Contact: Kent Keene, Senior Coordinator, Lower Midwestern States and Agriculture Policy
- On June 17, the Kansas Wildlife, Parks, & Tourism Commission will hold their June meeting to discuss several regulatory amendments proposed by the Kansas Department of Wildlife, Parks, & Tourism.
- Included as a proposed amendment in Kansas is a definition change for muzzleloaders, expanding the definition to include the use of new technologies like the Federal FireStick platform.
- On June 10 and 11, the Nebraska Game and Parks Commission will hold their June meeting to discuss several proposed regulatory amendments.
- Included among the proposals is a regulatory amendment that would permit the lawful possession of a handgun for self-defense while archery hunting.
- In response to both proposed amendments, the Congressional Sportsmen’s Foundation (CSF) has submitted formal letters of support to each respective commission.
Why it matters: While CSF maintains that state fish and wildlife agencies are the entities best equipped to make decisions regarding the management of our public trust fish and wildlife resources, fish and game commissions – the governing body for these agencies – typically host public comment periods to solicit input on proposed regulatory changes. These comment periods provide the general public, including sportsmen and women, an opportunity to learn the reasoning behind proposed regulatory changes and provide their input. During the upcoming commission meetings in Kansas and Nebraska, both commissions will hear proposed regulatory amendments that include priorities for the Congressional Sportsmen’s Foundation. These include a proposed amendment to the definition of muzzleloaders in Kansas and a proposal to allow archery hunters to carry handguns for self-defense while hunting.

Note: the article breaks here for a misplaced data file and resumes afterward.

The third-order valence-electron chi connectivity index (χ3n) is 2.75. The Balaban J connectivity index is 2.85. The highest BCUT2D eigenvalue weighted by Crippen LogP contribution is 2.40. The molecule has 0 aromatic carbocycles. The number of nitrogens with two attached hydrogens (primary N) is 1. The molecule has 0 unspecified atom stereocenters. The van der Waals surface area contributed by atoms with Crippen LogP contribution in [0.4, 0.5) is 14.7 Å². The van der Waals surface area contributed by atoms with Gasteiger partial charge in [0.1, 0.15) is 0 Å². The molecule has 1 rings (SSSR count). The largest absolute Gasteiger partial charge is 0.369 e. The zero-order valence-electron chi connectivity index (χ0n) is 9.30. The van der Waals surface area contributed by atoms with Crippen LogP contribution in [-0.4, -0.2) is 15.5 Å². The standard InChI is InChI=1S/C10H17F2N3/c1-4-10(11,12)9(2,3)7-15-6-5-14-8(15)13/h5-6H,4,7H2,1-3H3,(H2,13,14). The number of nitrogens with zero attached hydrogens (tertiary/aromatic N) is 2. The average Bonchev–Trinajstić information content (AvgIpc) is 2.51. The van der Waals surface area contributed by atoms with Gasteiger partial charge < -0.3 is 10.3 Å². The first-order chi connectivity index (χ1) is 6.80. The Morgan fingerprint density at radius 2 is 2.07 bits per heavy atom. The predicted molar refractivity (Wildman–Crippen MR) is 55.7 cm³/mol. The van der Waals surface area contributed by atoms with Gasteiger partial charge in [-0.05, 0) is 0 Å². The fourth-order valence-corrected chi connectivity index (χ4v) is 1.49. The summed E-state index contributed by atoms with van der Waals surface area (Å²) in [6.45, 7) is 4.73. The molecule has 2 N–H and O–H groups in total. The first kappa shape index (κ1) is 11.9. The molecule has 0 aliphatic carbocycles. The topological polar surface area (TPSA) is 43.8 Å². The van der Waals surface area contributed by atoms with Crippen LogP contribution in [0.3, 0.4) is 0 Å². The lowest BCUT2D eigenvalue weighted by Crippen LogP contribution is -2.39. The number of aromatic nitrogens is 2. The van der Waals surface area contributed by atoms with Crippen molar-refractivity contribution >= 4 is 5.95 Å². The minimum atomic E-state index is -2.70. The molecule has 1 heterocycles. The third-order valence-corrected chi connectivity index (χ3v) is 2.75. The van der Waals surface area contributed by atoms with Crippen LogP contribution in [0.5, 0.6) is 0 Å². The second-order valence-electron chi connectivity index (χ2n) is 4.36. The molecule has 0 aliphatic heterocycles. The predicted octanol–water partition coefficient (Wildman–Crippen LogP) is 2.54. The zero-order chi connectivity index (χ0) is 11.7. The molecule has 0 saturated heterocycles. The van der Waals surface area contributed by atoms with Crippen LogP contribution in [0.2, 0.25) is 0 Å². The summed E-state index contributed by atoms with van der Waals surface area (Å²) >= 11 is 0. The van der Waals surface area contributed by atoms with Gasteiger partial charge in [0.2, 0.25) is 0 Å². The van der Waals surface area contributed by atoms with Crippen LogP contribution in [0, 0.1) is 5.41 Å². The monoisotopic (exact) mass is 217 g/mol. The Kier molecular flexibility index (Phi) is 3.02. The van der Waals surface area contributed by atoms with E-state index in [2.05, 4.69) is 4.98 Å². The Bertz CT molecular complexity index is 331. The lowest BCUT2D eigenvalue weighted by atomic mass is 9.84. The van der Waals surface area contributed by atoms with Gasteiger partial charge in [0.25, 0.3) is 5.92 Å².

Ahead of the Kansas Wildlife, Parks, & Tourism Commission and the Nebraska Game and Parks Commission June meetings, the Congressional Sportsmen’s Foundation (CSF) has submitted formal comment letters supporting proposed regulatory changes in both Kansas and Nebraska. While CSF maintains that state fish and wildlife management agencies are best equipped to make decisions regarding the management of fish and wildlife, these Commission meetings provide an opportunity for dialogue and public input regarding regulatory proposals. This engagement ensures that state agencies hear from the public for whom they are managing these resources.
Among the proposed regulatory amendments in Kansas is an expansion of the definition of “muzzleloaders.” Currently, muzzleloaders only include firearms in which both the powder and bullet are loaded from the muzzle. However, advances in muzzleloader technology, including the new FireStick platform by Federal Ammunition, have led to the development of muzzleloaders in which the powder charge can be safely loaded and unloaded from the breech. This proposed definition change would bring Kansas in line with several other states which only require the bullet to be loaded through the muzzle. This technology makes it easier for some hunters to participate in the sport and allows the powder to stay dry resulting in a more accurate and ethical shot. CSF has supported efforts to update regulations and allow the use of this technology in several states and in response to this proposal, submitted a formal letter of support to the Commission.
In Nebraska, the Game and Parks Commission is considering a proposal to allow archery hunters to carry a handgun for self-defense purposes while archery hunting. Again, CSF submitted a formal letter of support for this proposed amendment which, if approved, would make Nebraska the 38th state to allow hunters to possess handguns while archery hunting.
To remain informed and engaged, sportsmen and women are encouraged to check their state fish and game commission’s website and take advantage of opportunities to participate in public comment periods. These opportunities for stakeholder engagement are important for agency officials charged with balancing the management of our public trust resources with the needs of the public for whom they are managing these resources for.
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